A South Dakota bill to ban telemedicine abortion in the state is headed to Republican Gov. Kristi Noem’s desk after passing on Wednesday.
HB 1318 will “prohibit medical abortion by telemedicine and … increase the penalty for the unlicensed practice of medicine when performing a medical abortion.” The legislation will require mifepristone and misoprostol to be dispensed from licensed physicians and prohibit obtaining the drugs online or by mail for the purposes of a chemical abortion.
“My legislation to ban telemedicine abortions passed the Senate and is on its way to my desk!” Noem tweeted on Wednesday.
“With this bill, we will protect both unborn babies and their mothers from this dangerous procedure,” she added.
My legislation to ban telemedicine abortions passed the Senate and is on its way to my desk!
With this bill, we will protect both unborn babies and their mothers from this dangerous procedure.
— Governor Kristi Noem (@govkristinoem) March 2, 2022
The bill passed 32-2 in the South Dakota Senate, with every Republican senator voting in support of the legislation.
The governor’s office announced Noem’s introduction of the legislation, along with a bill seeking to ban abortions once a child’s heartbeat can be detected, on March for Life Day in January.
The office noted, “Governor Noem previewed her heartbeat legislation last year when she directed her Unborn Child Advocate to review South Dakota laws and ensure that we have the strongest pro-life laws on the books in South Dakota.” Last year, Noem blocked telemedicine abortions through an executive order. She also signed eight pieces of pro-life legislation into law.
The announcement also noted that over the past 10 years, “abortions have declined by approximately 80% in South Dakota.”
The governor sought to implement rules against abortion telemedicine last year, leading to a lawsuit from Planned Parenthood.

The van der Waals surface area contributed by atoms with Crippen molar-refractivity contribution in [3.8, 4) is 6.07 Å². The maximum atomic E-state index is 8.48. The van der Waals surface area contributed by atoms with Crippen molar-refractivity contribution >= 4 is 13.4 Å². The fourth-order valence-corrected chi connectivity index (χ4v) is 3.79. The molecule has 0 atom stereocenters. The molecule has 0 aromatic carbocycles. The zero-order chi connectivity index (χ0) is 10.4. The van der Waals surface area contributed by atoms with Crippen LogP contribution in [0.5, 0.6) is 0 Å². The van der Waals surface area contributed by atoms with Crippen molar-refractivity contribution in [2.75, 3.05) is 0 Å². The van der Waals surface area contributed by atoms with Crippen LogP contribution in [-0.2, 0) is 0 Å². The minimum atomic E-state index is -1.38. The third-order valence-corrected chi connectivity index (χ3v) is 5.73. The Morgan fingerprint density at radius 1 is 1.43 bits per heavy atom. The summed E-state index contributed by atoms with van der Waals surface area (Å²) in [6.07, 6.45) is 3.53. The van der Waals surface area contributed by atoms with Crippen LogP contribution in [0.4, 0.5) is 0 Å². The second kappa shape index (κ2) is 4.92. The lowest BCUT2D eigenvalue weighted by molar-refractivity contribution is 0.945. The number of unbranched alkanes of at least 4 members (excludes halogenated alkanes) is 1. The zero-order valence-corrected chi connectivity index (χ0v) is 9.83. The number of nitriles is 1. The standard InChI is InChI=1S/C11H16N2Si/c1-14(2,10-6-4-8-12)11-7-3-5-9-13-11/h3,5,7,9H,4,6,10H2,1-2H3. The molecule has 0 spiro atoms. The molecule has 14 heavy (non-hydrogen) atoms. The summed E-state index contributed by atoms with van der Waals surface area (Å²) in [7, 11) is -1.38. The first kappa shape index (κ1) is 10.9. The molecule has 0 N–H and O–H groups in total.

“After the governor attempted to implement a similar rule last year, Planned Parenthood, which operates the state’s only clinic that regularly provides abortion services, sued the state. It argued the restriction was an unconstitutional violation of abortion rights and would have made it practically impossible for the clinic to provide any medicine-induced abortions,” ABC News reported.
“A federal judge last month granted a preliminary injunction against the rule, but the state has appealed that ruling,” the report added.
Noem also made recent headlines when she signed a bill in February that bans biological males from competing in girls’ and women’s sports in the state, including provisions for college athletics. The bill, SB 46, is designed “to protect fairness in women’s sports.”
Noem addressed the transgender controversy in a statement in January from her office that noted plans to push the bill forward. The Daily Wire previously reported:
“One way a young girl exercises her liberty is on the fields and in the gyms of South Dakota: playing basketball, swimming competitively, and running track, just to name a few popular sports here in the Mount Rushmore state,” the governor said in the statement.
“It is in playing sports that a young girl can learn how to achieve and how to succeed. But some in our society want to take those opportunities to succeed away from our young women. Some schools and organizations across the country have sought to take away their freedom to achieve by changing the rules of the games,” she added.